This young woman's story is not unique, unfortunately, and her powerful words--as well as the outraged reactions of our workshop participants--have been in my heart and mind all day at the People of Color Conference. How often do we misperceive our students' capacities or drive, assume we understand why a student acts as they do, rather than asking the questions that might help us see the world from their perspective? When we come to the People of Color Conference each year, we come back into a community that gets the importance of students' sense of power and identity, of their wellbeing in their own skin and their empowerment as learners. How might we ensure that this happens for all learners in all schools? How we might ensure that educators engage all students with an asset mindset and try to understand their why?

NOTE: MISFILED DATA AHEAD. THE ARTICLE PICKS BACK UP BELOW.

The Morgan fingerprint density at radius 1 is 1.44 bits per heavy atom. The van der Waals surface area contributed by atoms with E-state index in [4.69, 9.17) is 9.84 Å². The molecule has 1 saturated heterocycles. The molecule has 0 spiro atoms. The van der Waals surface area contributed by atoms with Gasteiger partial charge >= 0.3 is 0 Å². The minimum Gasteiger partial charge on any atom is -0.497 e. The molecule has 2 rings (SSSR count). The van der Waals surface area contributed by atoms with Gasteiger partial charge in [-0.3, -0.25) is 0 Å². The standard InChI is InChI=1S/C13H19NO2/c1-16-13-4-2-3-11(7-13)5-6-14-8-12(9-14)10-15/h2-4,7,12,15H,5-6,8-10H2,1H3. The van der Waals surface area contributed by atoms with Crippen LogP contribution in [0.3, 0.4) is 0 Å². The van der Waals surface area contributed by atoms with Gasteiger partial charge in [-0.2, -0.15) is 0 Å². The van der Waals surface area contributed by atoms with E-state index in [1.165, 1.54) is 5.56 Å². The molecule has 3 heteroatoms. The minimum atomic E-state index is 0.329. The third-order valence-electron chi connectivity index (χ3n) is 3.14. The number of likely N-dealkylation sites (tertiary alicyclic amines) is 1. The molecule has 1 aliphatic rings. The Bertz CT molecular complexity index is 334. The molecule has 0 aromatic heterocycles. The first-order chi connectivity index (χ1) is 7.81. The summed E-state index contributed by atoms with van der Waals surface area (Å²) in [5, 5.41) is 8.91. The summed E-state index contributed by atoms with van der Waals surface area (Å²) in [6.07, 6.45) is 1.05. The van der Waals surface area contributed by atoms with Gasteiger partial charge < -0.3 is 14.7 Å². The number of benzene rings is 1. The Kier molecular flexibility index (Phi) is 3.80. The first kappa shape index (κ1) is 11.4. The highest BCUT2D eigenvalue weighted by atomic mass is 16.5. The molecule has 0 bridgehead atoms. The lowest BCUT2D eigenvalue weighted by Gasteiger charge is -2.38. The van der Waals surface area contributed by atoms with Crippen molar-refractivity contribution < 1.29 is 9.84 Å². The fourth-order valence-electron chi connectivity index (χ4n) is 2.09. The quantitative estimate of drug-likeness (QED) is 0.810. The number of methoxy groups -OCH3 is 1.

Our morning keynote Bryan Stevenson explored similar ideas by suggesting that we need to look more closely at the racial divides and challenges around us. Don't avoid "bad neighborhoods," he told us; get closer and try to understand why they exist. Get proximate to the people, to their day-to-day lives, so you can understand and honor the why behind what you see. His stories humanized everyone, from death row inmates to the prison guard whose truck was covered in confederate flags and racist bumperstickers. He told us of a condemned man who sang of higher ground, fueling Stevenson's sense of purpose as a result, of how the school-to-prison pipeline exists because of the assumption that some children aren't children. "We have to change the narrative," he told us repeatedly; we have to combat the fear and anger that lie at the heart of oppression so we can see every child as fully human and deserving of a real childhood. "We have to stay hopeful," he told us, so that when someone says "these kids can't..." there's always someone pushing back to insist that they can. I found myself thinking again of my student, of how often her teachers assumed they knew her why (she wasn't trying hard enough, didn't have the right skills, probably had challenges in her family life), rather than starting from the kinds of questions that might have unearthed what was really going on (she had a very supportive home life but insecurity over who she was and how she fit in, the sense no one honored her as a learner and she needed to get better at everything, and intense discomfort because she knew even the teachers saw her as different).